Men Manicure
    Raffles 24
    singapore, singapore 470701
    Singapore
    +65.64587438

    Technical Contact:
    Sitors, Henry menmanicure@gmail.com
    Men Manicure
    Raffles 24
    singapore, singapore 470701
    Singapore
    +65.64587438

    Domain servers in listed order:
    NS1.HAWKHOST.COM
    NS2.HAWKHOST.COM

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  7. Domain registration spoofing is easy; you have to go deeper. http://pastebin.com/TFHn5jsx

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  8. What's strange is the reason to copy and 'spin' others content is to drive traffic and get people to click on ads on your site. This site has no ads.

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  9. Michael McNamara05 March, 2011 19:23

    That's just too wild... never heard of an 'article spinner' until today.

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  10. Reuben Farrelly05 March, 2011 23:51

    Note on the bottom of each of the pages of the site:

    ©2011 Cisco systems

    Somehow doubt that bit too...

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  11. Hahahaha http://huuuh.com/internet-morons-are-so-amazing/436
    How stupid can one be!!!

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  12. Andrew Yourtchenko06 March, 2011 11:03

    Ivan, do you remember the search query that brought you to this iceberg of wizdom in the first place ?

    If yes - then a prudent thing to do would be https://www.google.com/webmasters/tools/spamreport?hl=en - to hopefully make him part with his adsense account - which will both bat in some clue and remove the economic incentive for cluelessness. (Assuming, in good faith, that the said page is not null-routed :)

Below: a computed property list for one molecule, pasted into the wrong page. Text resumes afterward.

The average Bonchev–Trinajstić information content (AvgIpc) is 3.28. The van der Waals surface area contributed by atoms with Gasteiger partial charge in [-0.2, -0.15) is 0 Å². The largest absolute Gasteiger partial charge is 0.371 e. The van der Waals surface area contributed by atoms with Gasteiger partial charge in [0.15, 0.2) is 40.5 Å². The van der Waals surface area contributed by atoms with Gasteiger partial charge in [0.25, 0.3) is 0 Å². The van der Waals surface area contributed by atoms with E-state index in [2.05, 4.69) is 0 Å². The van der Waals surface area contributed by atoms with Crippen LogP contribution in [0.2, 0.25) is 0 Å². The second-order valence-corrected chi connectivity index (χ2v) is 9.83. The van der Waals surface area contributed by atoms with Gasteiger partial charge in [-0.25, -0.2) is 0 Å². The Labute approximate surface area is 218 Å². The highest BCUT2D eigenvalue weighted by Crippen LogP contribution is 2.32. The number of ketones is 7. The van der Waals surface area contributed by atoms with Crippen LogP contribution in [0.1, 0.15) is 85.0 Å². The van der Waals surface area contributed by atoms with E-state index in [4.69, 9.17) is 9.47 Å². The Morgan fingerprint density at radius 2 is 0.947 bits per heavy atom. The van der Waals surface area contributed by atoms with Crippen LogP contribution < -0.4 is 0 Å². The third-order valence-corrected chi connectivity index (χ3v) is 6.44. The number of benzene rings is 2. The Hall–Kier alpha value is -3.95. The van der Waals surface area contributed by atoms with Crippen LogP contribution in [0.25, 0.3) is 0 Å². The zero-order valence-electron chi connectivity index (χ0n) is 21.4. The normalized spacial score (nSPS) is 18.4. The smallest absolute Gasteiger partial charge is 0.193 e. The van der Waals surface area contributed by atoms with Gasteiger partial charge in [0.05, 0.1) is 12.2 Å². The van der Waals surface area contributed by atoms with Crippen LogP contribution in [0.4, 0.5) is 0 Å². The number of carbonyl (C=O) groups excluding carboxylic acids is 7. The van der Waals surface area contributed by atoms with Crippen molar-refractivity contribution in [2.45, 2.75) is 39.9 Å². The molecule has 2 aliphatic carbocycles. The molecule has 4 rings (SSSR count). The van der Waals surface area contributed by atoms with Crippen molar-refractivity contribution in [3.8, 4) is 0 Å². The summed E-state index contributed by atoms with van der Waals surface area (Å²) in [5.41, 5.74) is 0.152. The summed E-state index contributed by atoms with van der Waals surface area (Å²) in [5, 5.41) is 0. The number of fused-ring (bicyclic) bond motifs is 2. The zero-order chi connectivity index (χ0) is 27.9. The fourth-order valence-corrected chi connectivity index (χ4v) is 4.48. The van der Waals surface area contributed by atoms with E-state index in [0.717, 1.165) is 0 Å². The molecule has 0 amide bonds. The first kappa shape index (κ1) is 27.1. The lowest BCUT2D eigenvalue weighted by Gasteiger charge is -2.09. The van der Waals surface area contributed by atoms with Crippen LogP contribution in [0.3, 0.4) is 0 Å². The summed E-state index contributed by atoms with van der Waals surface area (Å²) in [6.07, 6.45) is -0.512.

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  13. laughing my ass of

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  14. I've been getting the same recently, even though my site isn't exactly a mecca for visitors yet.

    The first one I managed to get the guy to remove. The second I can't even find contact details. The main problem was that I had all kinds of lovely graphs in my post, which looked completely screwed up on the other site

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  15. Wow. Now this is funny. This_article is now up on site. Moronic is indeed the apt description.

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  16. Calin Chiorean08 March, 2011 11:16

    With new Google approach and algoritm change I hope this kind of "websites" will be soon of of top 10 searches :)

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  17. funny things

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Ivan Pepelnjak, CCIE#1354, is the chief technology advisor for NIL Data Communications. He has been designing and implementing large-scale data communications networks as well as teaching and writing books about advanced technologies since 1990. See his full profile, contact him or follow @ioshints on Twitter.